Yeah, photos are cool but have you seen what happens when you add a little animation to a still image?
Neat, huh? It’s called the 2.5D parallax effect and it’s here to bring some of your still images to life.
Move over Ken Burns there's a "new" kid in town!
Ok, so maybe not so much new, but see the difference between the two? The Ken Burns effect merely animates the photo as a whole while the 2.5D Parallax Effect separates the subject from the background while it moves. It also adds a creative option in the editing room. WINNING!
AND since it’s Women’s History Month I can’t think of a more perfect time to give props to the lady first responsible for creating this effect!
AKA: ANIMATION QUEEN!!!
Back in 1923, Lotte Reiniger invented the first multiplane camera, a technique used to film her first and only full length animated feature film, ‘The Adventures of Prince Achmed”.
How did she do this? By layering sheets of glass under a camera and moving the background panels within each frame separate from her puppet cutouts, she was able to create the appearance of depth for her drawings.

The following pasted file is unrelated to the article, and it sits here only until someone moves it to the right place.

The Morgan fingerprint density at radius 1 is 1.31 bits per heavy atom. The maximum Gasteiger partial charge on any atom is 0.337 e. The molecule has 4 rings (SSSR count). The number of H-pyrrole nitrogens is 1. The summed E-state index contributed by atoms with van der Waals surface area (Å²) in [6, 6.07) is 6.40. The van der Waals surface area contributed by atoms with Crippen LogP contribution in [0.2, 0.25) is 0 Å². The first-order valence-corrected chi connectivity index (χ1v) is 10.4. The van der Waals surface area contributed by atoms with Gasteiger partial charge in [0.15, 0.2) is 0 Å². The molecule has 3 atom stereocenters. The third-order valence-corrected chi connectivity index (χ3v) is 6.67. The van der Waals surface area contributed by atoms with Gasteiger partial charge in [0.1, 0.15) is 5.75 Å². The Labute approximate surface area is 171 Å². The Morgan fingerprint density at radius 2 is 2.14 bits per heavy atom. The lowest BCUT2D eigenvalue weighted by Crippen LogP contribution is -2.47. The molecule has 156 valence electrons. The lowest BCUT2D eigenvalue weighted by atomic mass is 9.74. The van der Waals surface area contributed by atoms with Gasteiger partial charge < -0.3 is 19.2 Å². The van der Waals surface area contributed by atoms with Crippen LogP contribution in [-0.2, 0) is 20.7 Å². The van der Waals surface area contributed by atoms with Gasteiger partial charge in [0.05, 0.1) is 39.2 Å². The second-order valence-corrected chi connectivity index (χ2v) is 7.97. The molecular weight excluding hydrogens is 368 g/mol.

Known to few as a pioneer in animation she spent the majority of her life creating animated fairytale shorts for children. (Cinderella)
Walt Disney would later adopt and alter this technique, claiming it as his own invention and in 1937 ‘Snow White and the Seven Dwarfs’ was born, the first feature film to be made using his patented cameras.
He popularized this technique and continued using it up until ‘The Little Mermaid’ in 1989. It would be the last film Disney would shoot with the multiplane camera.
Want to learn more about Disney’s version of the multi-camera? Hear it from Walt himself in this video here: Walt Disney Explains the Multiplane Camera
There are many ways to utilize this effect within your projects. Here are a few examples.
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